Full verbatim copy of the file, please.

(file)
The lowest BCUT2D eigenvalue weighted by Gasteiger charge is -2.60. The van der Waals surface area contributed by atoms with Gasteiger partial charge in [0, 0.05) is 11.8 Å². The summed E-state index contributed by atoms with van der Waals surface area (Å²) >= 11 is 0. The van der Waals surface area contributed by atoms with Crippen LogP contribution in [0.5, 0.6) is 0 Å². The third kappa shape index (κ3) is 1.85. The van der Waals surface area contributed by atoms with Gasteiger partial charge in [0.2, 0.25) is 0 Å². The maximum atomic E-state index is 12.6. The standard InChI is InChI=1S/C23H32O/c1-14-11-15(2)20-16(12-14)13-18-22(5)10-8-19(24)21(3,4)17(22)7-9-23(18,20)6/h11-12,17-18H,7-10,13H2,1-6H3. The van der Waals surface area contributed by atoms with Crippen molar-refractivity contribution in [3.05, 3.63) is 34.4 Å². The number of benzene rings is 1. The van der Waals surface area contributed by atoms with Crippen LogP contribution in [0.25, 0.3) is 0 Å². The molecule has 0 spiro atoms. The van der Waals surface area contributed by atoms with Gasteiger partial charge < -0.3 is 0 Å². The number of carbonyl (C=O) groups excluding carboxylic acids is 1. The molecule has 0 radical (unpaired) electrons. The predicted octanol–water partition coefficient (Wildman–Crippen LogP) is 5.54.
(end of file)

The lowest BCUT2D eigenvalue weighted by Gasteiger charge is -2.60. The van der Waals surface area contributed by atoms with Gasteiger partial charge in [0, 0.05) is 11.8 Å². The summed E-state index contributed by atoms with van der Waals surface area (Å²) >= 11 is 0. The van der Waals surface area contributed by atoms with Crippen LogP contribution in [0.5, 0.6) is 0 Å². The third kappa shape index (κ3) is 1.85. The van der Waals surface area contributed by atoms with Gasteiger partial charge in [0.2, 0.25) is 0 Å². The maximum atomic E-state index is 12.6. The standard InChI is InChI=1S/C23H32O/c1-14-11-15(2)20-16(12-14)13-18-22(5)10-8-19(24)21(3,4)17(22)7-9-23(18,20)6/h11-12,17-18H,7-10,13H2,1-6H3. The van der Waals surface area contributed by atoms with Crippen molar-refractivity contribution in [3.05, 3.63) is 34.4 Å². The number of benzene rings is 1. The van der Waals surface area contributed by atoms with Crippen LogP contribution in [0.25, 0.3) is 0 Å². The molecule has 0 spiro atoms. The van der Waals surface area contributed by atoms with Gasteiger partial charge < -0.3 is 0 Å². The number of carbonyl (C=O) groups excluding carboxylic acids is 1. The molecule has 0 radical (unpaired) electrons. The predicted octanol–water partition coefficient (Wildman–Crippen LogP) is 5.54.